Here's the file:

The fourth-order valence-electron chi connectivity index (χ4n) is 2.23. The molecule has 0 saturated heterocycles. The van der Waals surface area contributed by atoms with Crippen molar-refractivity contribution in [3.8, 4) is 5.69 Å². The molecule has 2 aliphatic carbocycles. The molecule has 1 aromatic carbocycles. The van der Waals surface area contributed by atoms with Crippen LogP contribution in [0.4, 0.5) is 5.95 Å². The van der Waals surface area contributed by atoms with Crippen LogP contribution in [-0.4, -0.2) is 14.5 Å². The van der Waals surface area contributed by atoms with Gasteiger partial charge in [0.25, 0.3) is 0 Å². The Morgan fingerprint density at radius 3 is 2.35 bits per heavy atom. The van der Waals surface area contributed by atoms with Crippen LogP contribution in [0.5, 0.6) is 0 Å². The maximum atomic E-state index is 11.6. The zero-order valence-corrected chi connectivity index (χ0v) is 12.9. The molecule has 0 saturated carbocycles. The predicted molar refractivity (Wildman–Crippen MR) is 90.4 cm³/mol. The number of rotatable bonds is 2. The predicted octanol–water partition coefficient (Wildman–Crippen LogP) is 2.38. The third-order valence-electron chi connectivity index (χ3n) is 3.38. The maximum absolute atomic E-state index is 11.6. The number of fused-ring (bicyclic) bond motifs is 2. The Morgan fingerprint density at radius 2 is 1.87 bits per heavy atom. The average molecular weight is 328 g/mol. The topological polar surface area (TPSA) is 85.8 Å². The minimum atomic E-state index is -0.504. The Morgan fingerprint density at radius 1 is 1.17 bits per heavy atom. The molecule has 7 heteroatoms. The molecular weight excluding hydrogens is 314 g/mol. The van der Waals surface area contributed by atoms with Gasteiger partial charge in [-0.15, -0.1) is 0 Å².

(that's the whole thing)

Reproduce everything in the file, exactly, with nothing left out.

The fourth-order valence-electron chi connectivity index (χ4n) is 2.23. The molecule has 0 saturated heterocycles. The van der Waals surface area contributed by atoms with Crippen molar-refractivity contribution in [3.8, 4) is 5.69 Å². The molecule has 2 aliphatic carbocycles. The molecule has 1 aromatic carbocycles. The van der Waals surface area contributed by atoms with Crippen LogP contribution in [0.4, 0.5) is 5.95 Å². The van der Waals surface area contributed by atoms with Crippen LogP contribution in [-0.4, -0.2) is 14.5 Å². The van der Waals surface area contributed by atoms with Gasteiger partial charge in [0.25, 0.3) is 0 Å². The Morgan fingerprint density at radius 3 is 2.35 bits per heavy atom. The van der Waals surface area contributed by atoms with Crippen LogP contribution in [0.5, 0.6) is 0 Å². The maximum atomic E-state index is 11.6. The zero-order valence-corrected chi connectivity index (χ0v) is 12.9. The molecule has 0 saturated carbocycles. The predicted molar refractivity (Wildman–Crippen MR) is 90.4 cm³/mol. The number of rotatable bonds is 2. The predicted octanol–water partition coefficient (Wildman–Crippen LogP) is 2.38. The third-order valence-electron chi connectivity index (χ3n) is 3.38. The maximum absolute atomic E-state index is 11.6. The number of fused-ring (bicyclic) bond motifs is 2. The Morgan fingerprint density at radius 2 is 1.87 bits per heavy atom. The average molecular weight is 328 g/mol. The topological polar surface area (TPSA) is 85.8 Å². The minimum atomic E-state index is -0.504. The Morgan fingerprint density at radius 1 is 1.17 bits per heavy atom. The molecule has 7 heteroatoms. The molecular weight excluding hydrogens is 314 g/mol. The van der Waals surface area contributed by atoms with Gasteiger partial charge in [-0.15, -0.1) is 0 Å².